TRAIning webinarRapid Care Analysis exercises Thalia Kidder, Jane Remme and Maria Michalopoulou Tuesday October 14th 2014
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Some of the WE-Care team from Oxfam House Thalia Kidder Jane Remme Maria Michalopoulou
Purpose • Understand why the RCA was developed How is RCA used? What RCA is and isn’t... 2) Be familiar with logic & exercises • Know how to plan for RCA What do we want to achieve? Who participates?Which exercises? Where? How long? Consultants? Documentation? • Clarifyyour questions Where you need further support
Agenda • Welcome • The Basics on Care and the RCA • Questions • RCA Methodology – 7 exercises • Questions and comments • Planning and logistics for RCA – our learning • Questions and comments
“Care is critical for human well-being. We all continuously receive care, not just the weak, vulnerable. We aim for quality care of persons, and affirm the right of women and men to give and to receive care. What is care? “Care is: Meeting the material and/or developmental, emotional and spiritual needs of one or more other persons ...
What is (unpaid) Care? • Direct care of persons – feeding, dressing • Housework – cooking, clothes, shopping • Caring for people in communities • Also paid care work: childcare, cleaners • Societies provide care – a “Care Diamond”: State, • Market/employers, • NGOs, civil society and • Household /families
What is NOT Unpaid Care Work • market work (work that is paid or generates income, e.g. harvesting and selling crops; selling eggsor bread; ironing for pay) • productive work (including productive work that is unpaid, e.g. producing products (furniture), unpaid work in a family business) • non-work: sleep, personal care, entertainment, school • providing money for family’s needs (including paying for clothes, food, or childcare)
Investing in care… • Has a widespread, long-term, positive impact on wellbeing and development • Care is a ‘social good’, not a ‘burden’ • Care provision is critical to address inequality and vulnerability, both care providers and receivers • Influences productivity and economic growth
HOW to? The 4Rs Approach • Recognise* care work • Reduce difficult, inefficient tasks • Redistribute responsibility for care more equitably - from women to men, and from families to the State • Representation of carers in decision-making * “Three Rs of Unpaid Work” Prof. Diane Elson 2008
Organisational challenges “My manager and the donor aren’t convinced” “I’m funded to do something else” “I don’t know how to start” “I want to do advocacy work but I have no evidence” ? “It’s hard to show positive impact” “I have very little time or money…” “Care is a culturally sensitive, private issue” “Focus on a women’s issue in a mixed group??” “It’s a long-term, complicated process”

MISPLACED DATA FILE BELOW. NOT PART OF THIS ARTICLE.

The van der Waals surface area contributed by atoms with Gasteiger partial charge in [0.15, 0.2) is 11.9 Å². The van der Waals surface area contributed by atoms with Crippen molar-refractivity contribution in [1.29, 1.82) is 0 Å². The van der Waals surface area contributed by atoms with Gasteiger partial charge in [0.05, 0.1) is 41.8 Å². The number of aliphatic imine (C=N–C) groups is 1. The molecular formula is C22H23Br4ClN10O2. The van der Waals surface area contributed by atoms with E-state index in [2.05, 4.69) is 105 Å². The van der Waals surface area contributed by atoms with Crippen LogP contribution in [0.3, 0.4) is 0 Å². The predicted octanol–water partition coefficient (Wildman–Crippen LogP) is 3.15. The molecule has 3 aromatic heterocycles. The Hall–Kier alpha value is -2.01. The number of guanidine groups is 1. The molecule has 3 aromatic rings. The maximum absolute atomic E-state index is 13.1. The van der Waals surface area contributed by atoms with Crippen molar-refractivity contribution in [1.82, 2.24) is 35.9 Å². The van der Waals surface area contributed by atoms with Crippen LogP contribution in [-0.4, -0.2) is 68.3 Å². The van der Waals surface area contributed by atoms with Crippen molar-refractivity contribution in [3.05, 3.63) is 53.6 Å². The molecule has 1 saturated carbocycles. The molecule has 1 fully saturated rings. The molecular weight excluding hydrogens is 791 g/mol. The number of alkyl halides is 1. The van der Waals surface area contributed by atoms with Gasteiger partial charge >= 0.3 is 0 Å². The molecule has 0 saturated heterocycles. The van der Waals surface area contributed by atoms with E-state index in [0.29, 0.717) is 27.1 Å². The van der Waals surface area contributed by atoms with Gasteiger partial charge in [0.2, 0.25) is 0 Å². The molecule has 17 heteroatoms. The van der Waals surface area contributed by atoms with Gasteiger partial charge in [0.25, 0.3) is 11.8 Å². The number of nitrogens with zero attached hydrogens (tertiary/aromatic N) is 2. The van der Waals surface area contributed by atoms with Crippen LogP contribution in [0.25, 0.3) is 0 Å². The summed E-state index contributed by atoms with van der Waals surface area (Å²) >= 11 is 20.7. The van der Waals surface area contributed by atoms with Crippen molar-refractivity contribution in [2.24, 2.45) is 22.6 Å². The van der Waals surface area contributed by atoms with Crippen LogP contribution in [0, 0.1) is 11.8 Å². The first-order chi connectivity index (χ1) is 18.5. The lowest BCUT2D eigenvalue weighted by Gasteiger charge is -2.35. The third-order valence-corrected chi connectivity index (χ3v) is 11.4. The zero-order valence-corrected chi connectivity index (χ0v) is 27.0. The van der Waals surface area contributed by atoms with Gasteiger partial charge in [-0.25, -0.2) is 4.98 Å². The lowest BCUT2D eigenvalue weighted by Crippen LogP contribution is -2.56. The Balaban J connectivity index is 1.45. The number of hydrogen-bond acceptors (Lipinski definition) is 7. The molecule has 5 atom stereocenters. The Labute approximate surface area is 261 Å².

Principles and purpose Rapid Care Analysis (RCA) is a 1-2 day exercise with focus groups of 12-20 women and men, a first step to addressing care in development. • RCA is designed to show that ‘care’ is …. • Significant: Collects evidence of the problems; quantitative data, stories and visual outputs • Relevant: Improves impact of wider initiatives • Feasible: Practical proposals for short term • Appealing: Men involved; addressing care is a ‘societal issue’ about well-being • Compelling: Leads to transformational change • Flexible: In a range of cultures/programmes • Workable: Simple, user-friendly exercises • Inspiring: RCA aims to ‘open the door’ – get more people and projects interested in care RCA focus group in the Philippines
Where Oxfam programmes are addressing ‘care’ OPT : Honduras UK Azerbaijan Guatemala Nicaragua Bangladesh Ethiopia Uganda Philippines Zambia Malawi Tanzania Sri Lanka Colombia
“It took time to clarify why we were discussing care. Then the first questions (who do you care for?) worked well to build cohesion in the group. It wasn’t long before the inequality between men and women were obvious. The most useful finding was on time use.” Honduras staff Participants’ comments on Rapid Care Analysis “Women are really overburdened; something has to be done about this” – Imam, Mindanao, Philippines “We are thankful to have seen and understood the unequal contribution of men and women at household level.” Men’s group, Philippines “Participants struggled at first to connect family-provided care to governance... then participants realized how services and infra-structure reduce the difficulty of care, and linked care with poverty. “We need to include young people, boys and girls, in the exercises.” Bangladesh, Azerbaijan “Some participants have managed to renegotiate care activities with their husbands and family members.” Colombia
Why? RCA and the Household Care Survey Rigorous research, Evidence for policy Ownership and interest! Estimated time use (numbers) Local ‘problem statement’ Identify options for strategies
The Logic of the 4 Steps STEP 1: Explore relationships of care in the community STEP 2: Identify unpaid and paid work activities performed by women and men. STEP 3: Document the care activities that women and men undertake at household level and identify how changes in the context affect activities. STEP 4: Discuss the support, services and infrastructure related to care that are available in the community. Identify options for reducing and/or redistributing care work.
But we use 7 exercises Focus Group Discussion (FGD) 1: Understanding care roles and relationships in households FGD 2: Average weekly hours spent on different types of work FGD 3: How care roles are distributed FGD 4: Exploring changes in care patterns FGD 5: Problematic care activities FGD 6: Infrastructure and services that support care work FGD 7: Identifying options to address the problems with care work